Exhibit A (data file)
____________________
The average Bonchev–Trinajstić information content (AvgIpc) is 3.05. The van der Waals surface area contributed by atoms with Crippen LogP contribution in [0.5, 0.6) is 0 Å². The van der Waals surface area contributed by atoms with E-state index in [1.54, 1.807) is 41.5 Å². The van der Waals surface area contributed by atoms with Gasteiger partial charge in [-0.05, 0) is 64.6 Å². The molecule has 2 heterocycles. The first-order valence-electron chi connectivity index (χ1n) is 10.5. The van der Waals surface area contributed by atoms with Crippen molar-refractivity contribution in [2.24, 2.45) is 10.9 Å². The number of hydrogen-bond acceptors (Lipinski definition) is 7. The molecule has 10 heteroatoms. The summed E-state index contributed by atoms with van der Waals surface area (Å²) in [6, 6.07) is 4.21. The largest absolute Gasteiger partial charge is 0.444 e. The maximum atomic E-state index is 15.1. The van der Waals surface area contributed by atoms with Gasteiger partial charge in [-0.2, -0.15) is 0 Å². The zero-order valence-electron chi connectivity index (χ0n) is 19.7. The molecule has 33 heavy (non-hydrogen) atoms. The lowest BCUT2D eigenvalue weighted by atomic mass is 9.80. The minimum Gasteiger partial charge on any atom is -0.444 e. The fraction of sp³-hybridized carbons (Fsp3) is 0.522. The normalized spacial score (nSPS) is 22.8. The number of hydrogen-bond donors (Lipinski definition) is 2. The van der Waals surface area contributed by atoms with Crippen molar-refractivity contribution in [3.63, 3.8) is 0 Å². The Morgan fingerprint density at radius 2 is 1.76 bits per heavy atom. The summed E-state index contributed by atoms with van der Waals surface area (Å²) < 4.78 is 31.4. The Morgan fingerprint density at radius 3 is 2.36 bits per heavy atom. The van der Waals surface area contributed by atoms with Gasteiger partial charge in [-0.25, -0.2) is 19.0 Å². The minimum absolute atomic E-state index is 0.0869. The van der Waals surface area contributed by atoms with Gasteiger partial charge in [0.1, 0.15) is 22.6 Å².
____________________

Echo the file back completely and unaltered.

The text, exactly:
The average Bonchev–Trinajstić information content (AvgIpc) is 3.05. The van der Waals surface area contributed by atoms with Crippen LogP contribution in [0.5, 0.6) is 0 Å². The van der Waals surface area contributed by atoms with E-state index in [1.54, 1.807) is 41.5 Å². The van der Waals surface area contributed by atoms with Gasteiger partial charge in [-0.05, 0) is 64.6 Å². The molecule has 2 heterocycles. The first-order valence-electron chi connectivity index (χ1n) is 10.5. The van der Waals surface area contributed by atoms with Crippen molar-refractivity contribution in [2.24, 2.45) is 10.9 Å². The number of hydrogen-bond acceptors (Lipinski definition) is 7. The molecule has 10 heteroatoms. The summed E-state index contributed by atoms with van der Waals surface area (Å²) in [6, 6.07) is 4.21. The largest absolute Gasteiger partial charge is 0.444 e. The maximum atomic E-state index is 15.1. The van der Waals surface area contributed by atoms with Gasteiger partial charge in [-0.2, -0.15) is 0 Å². The zero-order valence-electron chi connectivity index (χ0n) is 19.7. The molecule has 33 heavy (non-hydrogen) atoms. The lowest BCUT2D eigenvalue weighted by atomic mass is 9.80. The minimum Gasteiger partial charge on any atom is -0.444 e. The fraction of sp³-hybridized carbons (Fsp3) is 0.522. The normalized spacial score (nSPS) is 22.8. The number of hydrogen-bond donors (Lipinski definition) is 2. The van der Waals surface area contributed by atoms with Crippen molar-refractivity contribution in [3.63, 3.8) is 0 Å². The Morgan fingerprint density at radius 2 is 1.76 bits per heavy atom. The summed E-state index contributed by atoms with van der Waals surface area (Å²) < 4.78 is 31.4. The Morgan fingerprint density at radius 3 is 2.36 bits per heavy atom. The van der Waals surface area contributed by atoms with Gasteiger partial charge in [-0.25, -0.2) is 19.0 Å². The minimum absolute atomic E-state index is 0.0869. The van der Waals surface area contributed by atoms with Gasteiger partial charge in [0.1, 0.15) is 22.6 Å².